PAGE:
I have recently finished reading Just My Type, which I got for Christmas. In it, Simon Garfield explores some of the history of familiar and not-so-familiar typefaces. I was quite surprised how old some of them are, and how modern they still look. I guess that’s the test of a good font!
I’m also pleased to have booked my place on the Amp&rsandconf to be held in Brighton in June.
And talking of fonts, I’ve been using the Google Webfonts directory quite a lot of late for real type rendition in web projects. The selection started quite small (I think there were only half a dozen or so to choose from in the beginning), but is growing steadily. I find it’s a nice (free!) alternative to other font options such as FontDeck or TypeKit.
As with any typography, it’s important to choose something with the right feel for the project. Here are a few examples where I’ve used various webfonts recently.
The World Is My Lobster
The Right Font For The Rights’ Future
The Rights’ Future was a five-month long academic writing project. My client wanted to have a friendly and approachable style for what amounts to quite a dry subject. I felt the handwritten quality of Reenie Beanie fitted the bill well for the headings here:
Chewing The Fat
When I redesigned this site a few months ago, I wanted a rounded font which would fit in with the curvaceous lavender of the heading image. Searching the font directory I initially tried Sniglet (which turned out to be a bit too curvy) and eventually came out in favour of Chewy:
The Daily Dragon is a fun site for children of all ages (from 8 to 80) and so the typography can be a little more informal than many sites require. Dai rather took a fancy to Fontdiner Swanky, show-off that he is:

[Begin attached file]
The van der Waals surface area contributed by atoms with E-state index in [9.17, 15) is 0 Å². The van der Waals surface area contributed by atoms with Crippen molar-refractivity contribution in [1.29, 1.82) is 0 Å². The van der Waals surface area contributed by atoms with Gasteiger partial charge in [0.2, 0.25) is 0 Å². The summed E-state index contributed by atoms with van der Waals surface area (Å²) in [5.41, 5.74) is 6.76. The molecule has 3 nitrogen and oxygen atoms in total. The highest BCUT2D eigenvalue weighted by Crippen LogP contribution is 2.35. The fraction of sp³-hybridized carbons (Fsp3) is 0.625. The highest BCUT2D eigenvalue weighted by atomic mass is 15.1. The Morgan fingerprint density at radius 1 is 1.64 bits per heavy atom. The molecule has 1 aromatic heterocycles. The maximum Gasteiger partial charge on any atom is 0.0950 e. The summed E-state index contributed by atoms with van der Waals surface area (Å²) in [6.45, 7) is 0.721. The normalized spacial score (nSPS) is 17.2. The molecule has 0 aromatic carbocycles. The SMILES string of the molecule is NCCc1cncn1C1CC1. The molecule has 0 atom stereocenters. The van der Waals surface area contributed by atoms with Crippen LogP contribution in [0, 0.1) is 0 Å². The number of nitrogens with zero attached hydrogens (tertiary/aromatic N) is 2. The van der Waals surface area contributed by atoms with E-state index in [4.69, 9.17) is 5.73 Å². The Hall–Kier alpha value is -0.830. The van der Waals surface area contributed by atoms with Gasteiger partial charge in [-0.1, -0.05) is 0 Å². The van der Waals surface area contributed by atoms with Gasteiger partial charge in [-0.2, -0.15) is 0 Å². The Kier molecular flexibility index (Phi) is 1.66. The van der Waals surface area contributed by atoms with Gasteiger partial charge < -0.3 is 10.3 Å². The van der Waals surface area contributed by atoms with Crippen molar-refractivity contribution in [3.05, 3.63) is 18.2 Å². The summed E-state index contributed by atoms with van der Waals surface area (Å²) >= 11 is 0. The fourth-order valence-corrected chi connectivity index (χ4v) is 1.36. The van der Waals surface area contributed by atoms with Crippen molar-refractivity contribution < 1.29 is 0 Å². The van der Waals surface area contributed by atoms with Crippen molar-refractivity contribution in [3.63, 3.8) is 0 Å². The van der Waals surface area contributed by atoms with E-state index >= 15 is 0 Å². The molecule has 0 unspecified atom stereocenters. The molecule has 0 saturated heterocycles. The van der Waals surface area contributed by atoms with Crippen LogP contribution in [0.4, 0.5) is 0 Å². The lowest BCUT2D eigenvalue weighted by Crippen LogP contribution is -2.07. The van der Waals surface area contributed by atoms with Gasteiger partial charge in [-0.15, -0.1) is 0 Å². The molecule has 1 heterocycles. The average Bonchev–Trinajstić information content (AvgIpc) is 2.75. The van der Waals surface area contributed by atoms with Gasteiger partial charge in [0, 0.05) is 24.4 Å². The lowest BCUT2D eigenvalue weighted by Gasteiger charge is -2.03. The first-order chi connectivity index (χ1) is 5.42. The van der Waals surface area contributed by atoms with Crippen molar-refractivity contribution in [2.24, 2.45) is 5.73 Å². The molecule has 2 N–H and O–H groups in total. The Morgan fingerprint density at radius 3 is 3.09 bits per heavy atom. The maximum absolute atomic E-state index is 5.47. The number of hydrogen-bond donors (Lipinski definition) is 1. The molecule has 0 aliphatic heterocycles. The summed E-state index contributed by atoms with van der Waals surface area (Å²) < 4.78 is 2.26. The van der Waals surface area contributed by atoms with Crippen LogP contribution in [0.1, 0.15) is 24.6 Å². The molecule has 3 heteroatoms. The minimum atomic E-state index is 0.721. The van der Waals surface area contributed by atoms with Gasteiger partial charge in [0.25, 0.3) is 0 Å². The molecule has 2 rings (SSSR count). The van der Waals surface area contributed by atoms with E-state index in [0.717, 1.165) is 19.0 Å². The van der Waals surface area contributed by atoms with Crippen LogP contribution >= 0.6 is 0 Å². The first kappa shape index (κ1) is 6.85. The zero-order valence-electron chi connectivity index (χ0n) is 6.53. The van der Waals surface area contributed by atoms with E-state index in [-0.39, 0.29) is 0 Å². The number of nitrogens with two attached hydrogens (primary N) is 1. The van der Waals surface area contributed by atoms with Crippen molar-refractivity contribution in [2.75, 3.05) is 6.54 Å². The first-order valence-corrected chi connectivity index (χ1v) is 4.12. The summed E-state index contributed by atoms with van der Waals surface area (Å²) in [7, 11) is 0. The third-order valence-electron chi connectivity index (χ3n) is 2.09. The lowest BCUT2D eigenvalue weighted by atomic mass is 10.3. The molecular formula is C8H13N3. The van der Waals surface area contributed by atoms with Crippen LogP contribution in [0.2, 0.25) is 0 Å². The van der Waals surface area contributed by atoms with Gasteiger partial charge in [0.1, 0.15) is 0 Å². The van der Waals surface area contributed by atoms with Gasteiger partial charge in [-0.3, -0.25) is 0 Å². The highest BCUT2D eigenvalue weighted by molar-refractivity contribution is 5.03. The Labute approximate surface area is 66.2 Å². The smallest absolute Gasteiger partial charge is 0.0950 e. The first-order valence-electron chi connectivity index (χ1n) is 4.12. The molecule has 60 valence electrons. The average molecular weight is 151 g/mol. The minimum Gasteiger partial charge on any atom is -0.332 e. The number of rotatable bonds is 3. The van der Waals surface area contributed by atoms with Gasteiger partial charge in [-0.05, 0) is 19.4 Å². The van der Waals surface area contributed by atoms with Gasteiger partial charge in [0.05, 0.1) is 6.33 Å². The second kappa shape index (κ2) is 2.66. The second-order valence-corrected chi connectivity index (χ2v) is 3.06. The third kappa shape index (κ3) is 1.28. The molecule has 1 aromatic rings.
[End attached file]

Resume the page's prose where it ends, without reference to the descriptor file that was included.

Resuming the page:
Going Into Orbit(ron)?
One brief I found quite difficult recently was to redesign a site and implement a new CMS for clients who import and distribute biomedical test equipment. The one thing I was told was that I couldn’t touch their existing logo. It was thin and spindly, and I was scratching my head as to how best to match things up. Then I had the idea of using Orbitron for the main site headings – which proved quite a successful match to their existing style. The site is just about to go live:
Another site I’m currently working on is for a Virtual Assistant. Her clients range from self-employed startups to large corporates, so she wanted a font which gave out an air of sophistication and professionalism. I thought Philosopher did the job nicely:
Dancing In The Aisles
I’ve just about completed a quick revamp of the website for my photography club, GNPC. It’s a fairly basic customisation of the WordPress TwentyTen theme, but the addition of some webfonts for headings lifts it quite nicely. I tried Permanent Marker and Rock Salt before finally settline on Dancing Script:
I’m sure I’ll be using other fonts in the future, and I look forward to seeing the selection increase over time.